For a decade, Cookie and Stitch shared a water bowl and chew toys. The two dogs even ate their kibble out of the same bowl — and according to their human brother, 18-year-old Easton Dufur, Stitch “taught” Cookie to leave half the food for him.In early June, Stitch died of old age. The family, who lives in Boise, Idaho, has been reducing how much kibble goes into the bowl since just one dog is eating now.But Dufur noticed Cookie hasn’t yet broken her old habit. She’s still eating just half the kibble.
“She is slowly adapting,” Dufur, a filmmaker and aspiring actor, told TODAY in an email.
It’s impossible not to be moved by the photo of Cookie’s half-full food bowl. But what should we make of it?
One isn’t so emotionally stirring to contemplate: Stitch may have been the dominant dog in the relationship with Cookie, and perhaps acted “firmly toward her if she tried to eat more.”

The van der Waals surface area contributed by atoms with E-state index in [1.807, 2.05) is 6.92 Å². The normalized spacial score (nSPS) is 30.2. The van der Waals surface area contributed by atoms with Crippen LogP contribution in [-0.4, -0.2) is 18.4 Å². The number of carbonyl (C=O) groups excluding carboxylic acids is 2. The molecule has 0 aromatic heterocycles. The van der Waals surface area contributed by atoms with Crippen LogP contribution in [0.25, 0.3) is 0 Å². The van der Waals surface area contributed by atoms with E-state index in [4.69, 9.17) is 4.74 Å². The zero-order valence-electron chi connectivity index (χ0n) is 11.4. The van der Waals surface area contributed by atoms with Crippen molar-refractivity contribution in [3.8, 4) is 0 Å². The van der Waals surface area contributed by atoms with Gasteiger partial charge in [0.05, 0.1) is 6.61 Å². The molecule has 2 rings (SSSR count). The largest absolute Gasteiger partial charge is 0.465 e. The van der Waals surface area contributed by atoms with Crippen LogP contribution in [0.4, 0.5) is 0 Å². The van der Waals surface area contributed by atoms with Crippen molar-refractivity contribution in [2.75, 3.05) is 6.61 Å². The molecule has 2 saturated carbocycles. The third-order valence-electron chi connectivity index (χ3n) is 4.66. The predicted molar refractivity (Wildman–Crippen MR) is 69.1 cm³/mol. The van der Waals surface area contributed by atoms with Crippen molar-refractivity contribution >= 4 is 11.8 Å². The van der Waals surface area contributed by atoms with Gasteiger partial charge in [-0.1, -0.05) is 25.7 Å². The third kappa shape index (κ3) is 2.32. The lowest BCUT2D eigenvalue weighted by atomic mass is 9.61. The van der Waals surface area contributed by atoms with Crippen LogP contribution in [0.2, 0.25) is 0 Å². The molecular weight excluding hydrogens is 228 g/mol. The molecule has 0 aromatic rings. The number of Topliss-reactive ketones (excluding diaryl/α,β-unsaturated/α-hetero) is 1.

“What looks on the surface like grief could just be habit, the ingrained product of a hierarchical relationship over many years,” said King.
King has no doubt, however, that animals can and do feel grief. Cookie’s behavior could be an indication of her experiencing that feeling at the loss of her longtime companion.
“When one dog dies and the surviving one changes his or her routine markedly — by socially withdrawing, or failing to eat or sleep or play in normal ways for more than a day or two — then I’d be much more likely to go with a mourning explanation,” she said.
Dufur isn’t sure. He said Cookie’s tail is always wagging, which can make it hard for him to read her mood.
Plus, Dufur grants, the dogs always did get a lot of kibble. Maybe Cookie just isn’t that hungry. And in any case, he said while Cookie continues to leave half her food, he’s noticed her coming back to finish it now. Perhaps she’s beginning to realize, or adjust.